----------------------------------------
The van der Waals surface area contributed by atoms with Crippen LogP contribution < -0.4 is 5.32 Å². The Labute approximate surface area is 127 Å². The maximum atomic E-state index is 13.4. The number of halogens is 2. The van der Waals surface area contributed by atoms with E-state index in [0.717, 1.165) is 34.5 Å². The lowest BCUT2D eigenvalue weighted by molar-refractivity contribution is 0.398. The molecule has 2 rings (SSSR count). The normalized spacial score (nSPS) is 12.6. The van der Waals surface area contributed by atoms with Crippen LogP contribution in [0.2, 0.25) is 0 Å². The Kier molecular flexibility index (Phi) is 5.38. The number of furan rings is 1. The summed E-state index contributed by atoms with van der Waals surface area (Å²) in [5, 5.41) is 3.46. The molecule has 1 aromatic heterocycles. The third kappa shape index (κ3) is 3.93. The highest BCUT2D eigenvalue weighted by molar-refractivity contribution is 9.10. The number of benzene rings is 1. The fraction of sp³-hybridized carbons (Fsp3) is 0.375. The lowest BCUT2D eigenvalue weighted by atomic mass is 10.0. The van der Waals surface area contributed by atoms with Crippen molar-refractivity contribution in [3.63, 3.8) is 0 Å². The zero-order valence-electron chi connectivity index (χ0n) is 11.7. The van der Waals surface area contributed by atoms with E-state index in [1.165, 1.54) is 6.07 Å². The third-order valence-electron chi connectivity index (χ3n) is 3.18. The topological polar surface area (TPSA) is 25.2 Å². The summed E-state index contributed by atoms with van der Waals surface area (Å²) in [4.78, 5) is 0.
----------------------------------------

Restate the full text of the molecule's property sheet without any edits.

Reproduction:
The van der Waals surface area contributed by atoms with Crippen LogP contribution < -0.4 is 5.32 Å². The Labute approximate surface area is 127 Å². The maximum atomic E-state index is 13.4. The number of halogens is 2. The van der Waals surface area contributed by atoms with E-state index in [0.717, 1.165) is 34.5 Å². The lowest BCUT2D eigenvalue weighted by molar-refractivity contribution is 0.398. The molecule has 2 rings (SSSR count). The normalized spacial score (nSPS) is 12.6. The van der Waals surface area contributed by atoms with Crippen LogP contribution in [0.2, 0.25) is 0 Å². The Kier molecular flexibility index (Phi) is 5.38. The number of furan rings is 1. The summed E-state index contributed by atoms with van der Waals surface area (Å²) in [5, 5.41) is 3.46. The molecule has 1 aromatic heterocycles. The third kappa shape index (κ3) is 3.93. The highest BCUT2D eigenvalue weighted by molar-refractivity contribution is 9.10. The number of benzene rings is 1. The fraction of sp³-hybridized carbons (Fsp3) is 0.375. The lowest BCUT2D eigenvalue weighted by atomic mass is 10.0. The van der Waals surface area contributed by atoms with Crippen molar-refractivity contribution in [3.63, 3.8) is 0 Å². The zero-order valence-electron chi connectivity index (χ0n) is 11.7. The van der Waals surface area contributed by atoms with E-state index in [1.165, 1.54) is 6.07 Å². The third-order valence-electron chi connectivity index (χ3n) is 3.18. The topological polar surface area (TPSA) is 25.2 Å². The summed E-state index contributed by atoms with van der Waals surface area (Å²) in [4.78, 5) is 0.